Biden Nominee For Top Policy Post Grilled On Iran, Tweets
"I really believe that the controversy over your nomination is essentially a proxy war” for the Iran nuclear deal, said Sen. Kaine.
Republicans on Thursday united in opposition against President Biden’s pick for the top policy position at the Pentagon, Colin Kahl, criticizing him for his support for the 2015 Iran nuclear deal and past tweets one lawmaker called “intemperate and unbalanced.”
Multiple Republican senators announced during his confirmation hearing that they would oppose Kahl’s nomination, citing a series of tweets stridently criticizing Trump administration foreign-policy decisions and the GOP in general for its unwavering fealty to former President Trump.
But it was Kahl’s involvement in the crafting of the 2015 Iran nuclear deal that appeared to be the hard policy litmus test for Republicans, who repeatedly asked him to justify his support for the agreement. Trump withdrew the United States from the accord in 2018. Committee ranking member Sen. Jim Inhofe, R-Okla., wrote in a February Foreign Policy article that Biden should “reconsider his nomination to senior national security positions of former Obama administration officials who were directly involved in negotiating the original Iran deal, as well as those who promoted it.”
"I really believe that the controversy over your nomination is essentially a proxy war” for the Iran nuclear deal, said Sen. Tim Kaine, D-Va.
Kahl testified that he did not support the removal of human rights or terrorism sanctions on Iran, and that nuclear sanctions should be eased only once Iran came back into full compliance with the original terms of the deal. A “compliance for compliance” approach should be used as a “vehicle” to address other activities the United States opposes, such as Iran’s ballistic missile program, Kahl said.
He stood by his criticism of the Trump administration’s so-called maximum pressure campaign on Iran, which dovetailed with the U.S. withdrawal from the nuclear deal.
“My concern with maximum pressure was that it would encourage Iran to reaccelerate its nuclear program and try to generate counter leverage by increasing their provocations in the region,” Kahl said. “Both of those things have happened.”
He emphasized that he had no “moral qualms” with the airstrike that killed top Iranian Gen. Qassem Soleimani in January 2020, but that he was concerned at the time that the strike would escalate tensions with Iran.
"We came very close to a major shooting war with Iran and that was my concern," he said, citing the barrage of missiles Iran fired on al Asad airbase in Iraq, wounding U.S. service members there.
Republican senators read some of Kahl’s past statements aloud from the dais, many of which criticized specific Trump policies in the Middle East.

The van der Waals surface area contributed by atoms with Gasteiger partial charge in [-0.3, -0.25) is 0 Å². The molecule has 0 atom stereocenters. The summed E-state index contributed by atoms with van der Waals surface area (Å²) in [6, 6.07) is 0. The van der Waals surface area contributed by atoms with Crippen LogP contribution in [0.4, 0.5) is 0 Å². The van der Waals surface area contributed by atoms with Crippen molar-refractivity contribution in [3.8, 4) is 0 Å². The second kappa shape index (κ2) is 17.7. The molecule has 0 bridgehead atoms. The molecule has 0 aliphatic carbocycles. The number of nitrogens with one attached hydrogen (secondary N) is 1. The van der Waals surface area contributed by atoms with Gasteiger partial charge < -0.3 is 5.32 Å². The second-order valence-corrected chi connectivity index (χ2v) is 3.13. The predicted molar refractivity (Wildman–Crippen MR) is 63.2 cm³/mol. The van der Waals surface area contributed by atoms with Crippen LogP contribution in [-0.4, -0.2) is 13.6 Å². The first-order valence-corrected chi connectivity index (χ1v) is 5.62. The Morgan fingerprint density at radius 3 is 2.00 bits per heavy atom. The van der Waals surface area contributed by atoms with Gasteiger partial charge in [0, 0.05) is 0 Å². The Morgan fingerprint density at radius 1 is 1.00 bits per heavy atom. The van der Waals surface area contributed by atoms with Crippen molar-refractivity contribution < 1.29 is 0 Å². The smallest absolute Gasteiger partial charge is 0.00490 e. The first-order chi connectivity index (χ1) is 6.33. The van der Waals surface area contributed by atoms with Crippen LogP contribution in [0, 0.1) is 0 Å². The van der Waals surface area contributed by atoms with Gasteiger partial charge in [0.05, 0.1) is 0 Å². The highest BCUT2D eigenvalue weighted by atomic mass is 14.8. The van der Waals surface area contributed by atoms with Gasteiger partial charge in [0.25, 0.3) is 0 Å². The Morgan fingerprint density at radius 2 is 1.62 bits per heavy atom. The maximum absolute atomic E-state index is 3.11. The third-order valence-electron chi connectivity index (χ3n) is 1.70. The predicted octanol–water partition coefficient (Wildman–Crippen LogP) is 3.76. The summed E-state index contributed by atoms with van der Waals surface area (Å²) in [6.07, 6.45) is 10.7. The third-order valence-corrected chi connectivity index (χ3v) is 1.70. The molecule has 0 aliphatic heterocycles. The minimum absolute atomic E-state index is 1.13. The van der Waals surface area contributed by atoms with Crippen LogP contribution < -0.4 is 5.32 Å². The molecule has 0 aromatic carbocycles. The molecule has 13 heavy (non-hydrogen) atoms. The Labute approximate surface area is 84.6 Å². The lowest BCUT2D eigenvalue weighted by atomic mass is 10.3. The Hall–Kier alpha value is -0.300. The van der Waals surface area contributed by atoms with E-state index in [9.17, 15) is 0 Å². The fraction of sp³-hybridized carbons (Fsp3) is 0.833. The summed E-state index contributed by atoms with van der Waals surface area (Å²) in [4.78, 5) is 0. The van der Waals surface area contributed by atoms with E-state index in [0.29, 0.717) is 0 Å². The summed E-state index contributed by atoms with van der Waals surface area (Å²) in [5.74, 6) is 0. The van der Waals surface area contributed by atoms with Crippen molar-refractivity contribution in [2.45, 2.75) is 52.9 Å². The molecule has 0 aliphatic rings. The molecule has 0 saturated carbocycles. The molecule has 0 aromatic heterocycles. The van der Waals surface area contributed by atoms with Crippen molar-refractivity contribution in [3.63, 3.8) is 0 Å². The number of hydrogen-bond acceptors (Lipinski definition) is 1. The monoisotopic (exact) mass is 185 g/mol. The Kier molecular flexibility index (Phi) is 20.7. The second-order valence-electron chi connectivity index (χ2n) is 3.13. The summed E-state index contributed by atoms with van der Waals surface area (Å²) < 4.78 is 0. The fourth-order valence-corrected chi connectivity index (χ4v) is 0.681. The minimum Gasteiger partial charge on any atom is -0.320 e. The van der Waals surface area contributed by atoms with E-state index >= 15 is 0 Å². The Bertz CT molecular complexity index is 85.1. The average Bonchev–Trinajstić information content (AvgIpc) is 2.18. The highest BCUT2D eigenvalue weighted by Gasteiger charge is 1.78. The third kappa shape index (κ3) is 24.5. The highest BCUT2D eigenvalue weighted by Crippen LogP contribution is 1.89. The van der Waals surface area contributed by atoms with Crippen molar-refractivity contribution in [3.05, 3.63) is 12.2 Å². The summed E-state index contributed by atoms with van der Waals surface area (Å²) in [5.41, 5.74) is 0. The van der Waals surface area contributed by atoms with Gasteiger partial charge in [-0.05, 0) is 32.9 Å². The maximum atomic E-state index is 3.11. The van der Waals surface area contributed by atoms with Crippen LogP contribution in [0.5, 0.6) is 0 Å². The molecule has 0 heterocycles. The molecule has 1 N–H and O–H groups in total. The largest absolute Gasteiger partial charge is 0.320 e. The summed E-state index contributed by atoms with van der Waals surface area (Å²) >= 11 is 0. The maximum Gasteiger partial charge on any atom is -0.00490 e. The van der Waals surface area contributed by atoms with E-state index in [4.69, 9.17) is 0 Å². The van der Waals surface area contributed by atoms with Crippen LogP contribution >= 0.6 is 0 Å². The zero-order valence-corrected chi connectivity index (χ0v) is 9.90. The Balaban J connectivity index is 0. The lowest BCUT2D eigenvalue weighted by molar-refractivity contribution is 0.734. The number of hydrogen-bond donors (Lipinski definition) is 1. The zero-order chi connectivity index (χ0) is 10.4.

"The GOP used to pride itself as a party that put values front and center in US foreign policy. Now—as they debase themselves at the alter [sic] of Trump—they are the party of ethnic cleansing," Kahl wrote of the Trump administration’s decision to withdraw U.S. troops in advance of a Turkish invasion of Syria. The highly controversial decision left the Americans’ Kurdish allies — considered terrorists by Turkey — vulnerable to the assault.
Republican lawmakers argued that those past statements showed Kahl to be temperamentally unfit for the position.
“The position of Under Secretary of Defense for Policy requires a leader with judicious temperament and sound judgment,” Inhofe said during his opening statement. “Unfortunately, in the past, in many cases, your public policy positions have been couched in partisan politics rather than fact-based analysis.”
Sen. Tom Cotton, R-Ark., accused him of "intemperate and unbalanced remarks" and "volatile outbursts."
Kahl apologized for what he termed “disrespectful” language, used at a time when he was not in U.S. government.
"I understand that the position of the undersecretary of defense for policy, while it's a political appointment, is not a political job. It's a policy job," he said. "One that requires me to be nonpartisan.”
Republicans were not satisfied. Sen. Dan Sullivan, D-Alaska, compared his past tweets to the kind of rhetoric that ultimately sunk a Trump nominee to the same post, Anthony Tata. Tata, a retired brigadier general turned novelist and Fox News commentator, falsely called former President Obama a “terrorist” and a Muslim, among other controversial remarks.
Several Democrats came to Kahl’s defense.
“That kind of criticism regarding tweets from folks who didn't say anything about the kind of lying, racist tweets out of the former president, I think, is pretty rich,” Sen. Mazie Hirono, D-Hawaii, said.
Conspicuously absent from the hearing was Sen. Joe Manchin, D-W.V., a red-state Democrat whose support may make or break Kahl’s nomination if Republicans are united in their opposition.
Past tweets have already sunk one Biden nominee: his pick for OMB, Neera Tanden. Manchin’s decision not to support her nomination dealt a fatal blow to her nomination in a Senate divided 50-50 between the two parties.